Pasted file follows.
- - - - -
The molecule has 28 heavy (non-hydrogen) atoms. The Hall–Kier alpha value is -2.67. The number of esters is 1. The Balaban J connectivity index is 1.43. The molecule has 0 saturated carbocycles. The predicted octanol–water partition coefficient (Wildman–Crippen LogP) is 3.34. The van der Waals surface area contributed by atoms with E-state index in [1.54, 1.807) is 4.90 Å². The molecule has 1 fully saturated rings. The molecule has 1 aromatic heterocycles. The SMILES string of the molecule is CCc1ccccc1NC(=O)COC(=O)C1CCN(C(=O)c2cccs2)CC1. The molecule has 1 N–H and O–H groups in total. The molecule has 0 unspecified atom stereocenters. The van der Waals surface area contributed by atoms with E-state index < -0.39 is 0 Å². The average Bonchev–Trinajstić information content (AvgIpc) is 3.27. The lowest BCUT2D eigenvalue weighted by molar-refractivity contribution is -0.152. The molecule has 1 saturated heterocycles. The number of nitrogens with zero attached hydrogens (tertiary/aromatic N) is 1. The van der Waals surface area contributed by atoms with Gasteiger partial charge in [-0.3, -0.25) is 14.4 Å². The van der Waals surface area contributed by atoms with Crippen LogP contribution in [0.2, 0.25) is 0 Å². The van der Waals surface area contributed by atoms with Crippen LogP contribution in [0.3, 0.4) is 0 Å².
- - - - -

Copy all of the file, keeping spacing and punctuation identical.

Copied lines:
The molecule has 28 heavy (non-hydrogen) atoms. The Hall–Kier alpha value is -2.67. The number of esters is 1. The Balaban J connectivity index is 1.43. The molecule has 0 saturated carbocycles. The predicted octanol–water partition coefficient (Wildman–Crippen LogP) is 3.34. The van der Waals surface area contributed by atoms with E-state index in [1.54, 1.807) is 4.90 Å². The molecule has 1 fully saturated rings. The molecule has 1 aromatic heterocycles. The SMILES string of the molecule is CCc1ccccc1NC(=O)COC(=O)C1CCN(C(=O)c2cccs2)CC1. The molecule has 1 N–H and O–H groups in total. The molecule has 0 unspecified atom stereocenters. The van der Waals surface area contributed by atoms with E-state index < -0.39 is 0 Å². The average Bonchev–Trinajstić information content (AvgIpc) is 3.27. The lowest BCUT2D eigenvalue weighted by molar-refractivity contribution is -0.152. The molecule has 1 saturated heterocycles. The number of nitrogens with zero attached hydrogens (tertiary/aromatic N) is 1. The van der Waals surface area contributed by atoms with Gasteiger partial charge in [-0.3, -0.25) is 14.4 Å². The van der Waals surface area contributed by atoms with Crippen LogP contribution in [0.2, 0.25) is 0 Å². The van der Waals surface area contributed by atoms with Crippen LogP contribution in [0.3, 0.4) is 0 Å².